The Right Way To Load Silverware Into Your Dishwasher

For such a simple chore, washing flatware can seem like a task riddled with more questions than answers. To soak or not to soak? Which dish soap should you use? Can real silverware go in the dishwasher? Mary Hunt, founder of Everyday Cheapskate, explains that, yes, you can put real, solid silver through a washing cycle — as long as you separate the pieces from other metals to avoid electrolytic reactions. Real silver should also be well-rinsed before going in the dishwasher to prevent rusting. Fair enough, you might think, but should you place everything face up or down, and why should it matter?

There are two important factors to consider when loading silverware: cleanliness and safety. Pointing these utensils down may seem more hygienic because you won't need to touch the mouth end to put them away, but doing so could create other problems during washing. This is especially likely if the silverware is too tightly bunched together. At the same time, pointing everything up can be impractical and downright dangerous with some sharp tools. The solution to these woes is simple: mix it up.

Alternate your silverware

Even appliance experts may disagree about which way to load silverware, according to Digital Trends, but most say alternating is the best solution. While doing so all in one direction may seem easier, it can cause your cutlery to spoon together (no pun intended). Spooning prevents the water from reaching all angles of your flatware, leading to stuck-on spots and crumbs. If you're worried about jabbing yourself on a fork while loading or unloading the dishwasher, place all of your forks down and spoons up. Just be sure to space them out evenly. 

With that being said, butter knives and other sharp tools should always be pointed down in your dishwasher. Attempting to alternate your knives could result in accidentally slicing your hands while you're loading or unloading. Don't lay sharp items across the top rack, either. High-pressure water can cause items to shift during washing, and these could slip down and injure your hands or feet while you're putting these items away. Many experts warn against placing cooking knives in your dishwasher at all. After all, the high heat, alkaline water, and intense pressure can cause your fancy knives to rust, dull, and even break at the handle (via Kitchn), so stick to hand-washing if you want to prolong the lives of your knives.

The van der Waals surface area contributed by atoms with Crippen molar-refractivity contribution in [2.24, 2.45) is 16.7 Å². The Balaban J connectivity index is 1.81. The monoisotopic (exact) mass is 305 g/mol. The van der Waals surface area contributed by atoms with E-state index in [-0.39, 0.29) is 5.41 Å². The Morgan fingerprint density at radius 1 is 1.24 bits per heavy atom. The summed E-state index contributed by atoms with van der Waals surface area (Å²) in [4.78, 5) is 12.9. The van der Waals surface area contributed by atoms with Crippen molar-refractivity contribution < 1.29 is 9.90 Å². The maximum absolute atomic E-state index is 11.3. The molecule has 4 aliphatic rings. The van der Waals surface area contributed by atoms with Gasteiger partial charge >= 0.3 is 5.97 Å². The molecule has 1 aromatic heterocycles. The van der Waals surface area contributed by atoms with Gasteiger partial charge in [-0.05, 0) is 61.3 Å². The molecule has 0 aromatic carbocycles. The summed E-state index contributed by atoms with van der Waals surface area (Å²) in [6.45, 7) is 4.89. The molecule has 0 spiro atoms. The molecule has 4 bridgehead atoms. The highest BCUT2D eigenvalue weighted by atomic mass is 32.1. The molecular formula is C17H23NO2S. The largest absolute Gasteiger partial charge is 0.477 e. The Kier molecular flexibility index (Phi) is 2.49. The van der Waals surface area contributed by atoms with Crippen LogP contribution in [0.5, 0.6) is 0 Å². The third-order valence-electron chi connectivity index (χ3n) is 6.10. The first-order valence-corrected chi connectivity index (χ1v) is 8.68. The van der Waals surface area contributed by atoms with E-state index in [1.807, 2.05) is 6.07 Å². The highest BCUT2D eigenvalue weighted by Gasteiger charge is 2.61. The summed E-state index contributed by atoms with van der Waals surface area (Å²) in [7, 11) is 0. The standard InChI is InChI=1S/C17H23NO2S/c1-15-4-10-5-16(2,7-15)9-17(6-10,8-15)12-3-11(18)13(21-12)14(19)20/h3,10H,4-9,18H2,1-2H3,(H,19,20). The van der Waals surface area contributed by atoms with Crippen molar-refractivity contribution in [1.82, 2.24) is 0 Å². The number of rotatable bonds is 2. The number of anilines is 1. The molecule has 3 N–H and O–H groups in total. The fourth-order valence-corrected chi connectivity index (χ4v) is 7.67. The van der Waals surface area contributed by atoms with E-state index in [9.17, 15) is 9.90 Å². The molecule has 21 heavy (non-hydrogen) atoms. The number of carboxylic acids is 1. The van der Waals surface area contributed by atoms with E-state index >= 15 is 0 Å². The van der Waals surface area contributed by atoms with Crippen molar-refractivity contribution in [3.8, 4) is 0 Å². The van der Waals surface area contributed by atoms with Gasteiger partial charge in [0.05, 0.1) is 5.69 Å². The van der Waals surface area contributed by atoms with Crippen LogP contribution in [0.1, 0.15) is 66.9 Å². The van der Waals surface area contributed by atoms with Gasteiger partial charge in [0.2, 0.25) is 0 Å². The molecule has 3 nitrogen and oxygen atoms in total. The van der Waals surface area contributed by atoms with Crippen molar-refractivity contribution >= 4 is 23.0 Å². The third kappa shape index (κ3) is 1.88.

Keep up with regular maintenance

For the best results with your silverware, you'll need to consider other factors in your dishwashing routine, too. Pre-washing is crucial to ensure they don't become rusty, crusty, or tarnished in the dishwasher, but don't let them soak too long. Already too late? The professional cleaners at Handy recommend several methods for removing tarnish spots from silverware, including a simple baking soda scrub. Additionally, it's important to keep up with regular maintenance and polishing to avoid ruining your cutlery. You should also avoid placing large plates or pans in front of your flatware compartments, as these could block water jets during the wash cycle.

Although convenient, dishwashers are not maintenance-free appliances. As Kitchn advises, homeowners should regularly clean their machines once per month, removing debris from the food trap and running a cycle with vinegar to sterilize. Thoroughly cleaning it will ensure your dishes continue to come out shiny and sanitary. When in doubt about anything, it's best to refer to your dishwasher's instruction manual. Most include specific steps for cleaning and loading, as well as tips to help you get the best clean possible.